User Experience Design: When good ideas go dark

Davey Jones LockerRecently I started walking more often, trying to maintain my boyish, 35 year old figure a bit more… pro-actively, which led me to buy what has to be one of the worst devices I have ever purchased; a pedometer. It doesn’t interpret my footsteps accurately, it cannot account for change of stride and/or speed, and the battery life is ridiculously short due to the fact that it is incapable of being turned off. Granted, the retail outlet for said device is the horrendously predictable Wal-Mart.

The device is poorly designed, from soup to nuts. The interface is passable, and the device design is inexcusable; a device this simple should require neither directions or a battery change every 2 weeks. This has led me on a very short trip down the road of oh well, it was only 10 bucks.

Thinking of a replacement device, I started really looking at how companies design their products, and how few actually get it right. The first portable MP3 player I had was an Archos Jukebox. It worked well enough; played the songs like it was supposed to; but the User Interface seemed to be designed by drunken apes hopped up on Quaaludes. The complexity and lack of intuitive flow was stunning, and that’s why I had it less than 9 months before I traded it in for 60 gb portable hard drive. It was about a year and change later that my ultimate goal of owning an iPod was finally realized and I was in UI heaven. That is the not-so-secret of Apple’s success with this thing: it is simply the best designed MP3 player made. I’m not going to go into any kind of review; everyone knows why Apple products are so well regarded.

Just tonight I stumbled onto a small device called the Nike + iPod Sport Kit; at first glance it looks really sweet. The screen shots of the software look good, and the device is small – integrating nicely with the base of an iPod Nano. The first thing I noticed however that there were a lot of complaints in the reviews that there was no battery replacement for the foot sensor. This is the unit that goes into your shoe to send the data to your Nano of how fast you’re going etc. Kind of an important part, so God help you if you ever leave it on. There goes another $30.00. What puzzles me is why companies do this, and why consumers lap it up? Polar used to do (or still does) the same thing with some of their Heart Rate monitors, the battery was not user changeable and it would cost $15.00 or so to get them to change the battery? This isn’t first time I have heard of this, and it’s always a bad idea. The Polar device in question is submersible to 30 meters, so it’s at least understandable – if not altogether excusable.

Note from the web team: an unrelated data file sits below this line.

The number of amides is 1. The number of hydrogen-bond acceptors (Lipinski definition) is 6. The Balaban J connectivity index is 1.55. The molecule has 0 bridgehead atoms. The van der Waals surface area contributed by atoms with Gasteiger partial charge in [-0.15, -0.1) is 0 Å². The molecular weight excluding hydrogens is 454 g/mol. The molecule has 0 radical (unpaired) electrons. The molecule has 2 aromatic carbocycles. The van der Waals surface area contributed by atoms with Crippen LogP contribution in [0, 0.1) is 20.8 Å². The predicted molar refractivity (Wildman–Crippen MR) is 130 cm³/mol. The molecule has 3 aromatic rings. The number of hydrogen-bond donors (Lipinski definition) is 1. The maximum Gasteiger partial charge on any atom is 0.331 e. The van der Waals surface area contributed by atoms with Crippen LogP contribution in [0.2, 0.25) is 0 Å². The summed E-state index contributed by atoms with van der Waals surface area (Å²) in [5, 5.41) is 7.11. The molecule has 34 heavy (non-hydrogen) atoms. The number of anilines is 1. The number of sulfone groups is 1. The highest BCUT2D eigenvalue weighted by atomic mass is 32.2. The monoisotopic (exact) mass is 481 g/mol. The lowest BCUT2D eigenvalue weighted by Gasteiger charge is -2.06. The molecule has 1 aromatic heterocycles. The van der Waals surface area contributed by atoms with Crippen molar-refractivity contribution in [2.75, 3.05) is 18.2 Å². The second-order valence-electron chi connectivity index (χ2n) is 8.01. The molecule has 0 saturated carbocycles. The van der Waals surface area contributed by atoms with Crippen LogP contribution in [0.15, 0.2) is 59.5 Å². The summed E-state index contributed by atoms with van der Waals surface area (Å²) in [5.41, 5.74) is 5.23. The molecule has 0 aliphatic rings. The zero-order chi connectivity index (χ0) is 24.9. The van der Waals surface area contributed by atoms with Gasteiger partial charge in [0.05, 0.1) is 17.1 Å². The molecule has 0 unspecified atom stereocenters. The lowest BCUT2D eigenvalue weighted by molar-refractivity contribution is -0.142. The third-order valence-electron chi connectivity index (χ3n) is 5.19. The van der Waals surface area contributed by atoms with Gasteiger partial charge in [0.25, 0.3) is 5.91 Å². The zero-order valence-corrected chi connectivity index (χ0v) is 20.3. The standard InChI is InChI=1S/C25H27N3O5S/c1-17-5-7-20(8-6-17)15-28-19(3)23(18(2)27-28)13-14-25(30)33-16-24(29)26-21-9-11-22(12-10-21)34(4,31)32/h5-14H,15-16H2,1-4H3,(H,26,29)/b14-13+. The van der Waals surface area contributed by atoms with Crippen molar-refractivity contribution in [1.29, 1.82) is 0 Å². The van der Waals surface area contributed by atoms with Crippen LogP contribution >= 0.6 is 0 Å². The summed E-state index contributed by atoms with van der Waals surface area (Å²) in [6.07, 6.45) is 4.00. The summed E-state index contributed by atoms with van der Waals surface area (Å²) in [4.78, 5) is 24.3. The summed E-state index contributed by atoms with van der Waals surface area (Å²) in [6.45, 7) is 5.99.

Design that fails to take into consideration the needs of the end user over the needs of the developer, or manufacturer is simply bad design. Although this is not a new phenomenon, it is just as exacerbating now as it will be in a decade, or a decade ago. The web is littered with bad design, poorly considered and constructed interfaces that fail to meet even the most basic of requirements to get the information to the user in an efficient and friendly manner; it’s not hard to find. My reaction to products and websites of this poor caliber is almost identical. It’s easy on the web, I just simply forget about the offending site and move on. It gets a bit more complicated with products, only because even some of the best companies, with critically acclaimed products can have ginormous brain farts from time to time; so luckily for them I will give them benefit of the doubt and do a ton more research before purchasing from them again. In fact, that’s the end result in all cases, I tend to do a lot more research on products before I buy them so I don’t get burned – because when I buy things spur of the moment, it often times turns out badly.

As it turns out, there is a replacement sensor available for the Replacement Sport Sensor for the Nike iPod Sport Kit; and it’s only around $5.00.

Unfortunately, it’s harder to discern how well a product will function or hold up with a cursory inspection. Since most stores have return policies designed to bigger their money, rather than comfort customers into buying from them – it’s generally rather expensive when mistakes in buying happen. If you can go to stores (like the Apple store) and play with what you want before you buy, well; that’s ideal. Otherwise look for stores with excellent return policies like Circuit City.

The best thing you can do for yourself, is a little research on what you want before you start flipping bills off of your Michigan bankroll. This will at least give you a leg up, and help to avoid you sending your next purchase to the murky depths of Davey Jones Locker.

1 thought on “User Experience Design: When good ideas go dark”

  1. Doh! As soon as I started reading about your bad pedo, I knew exactly where you bought it. How did I know this ? Cause we bought one in the same place and had the same problems. Wal-mart sucks for quality, that’s fo’ sho’! 😉

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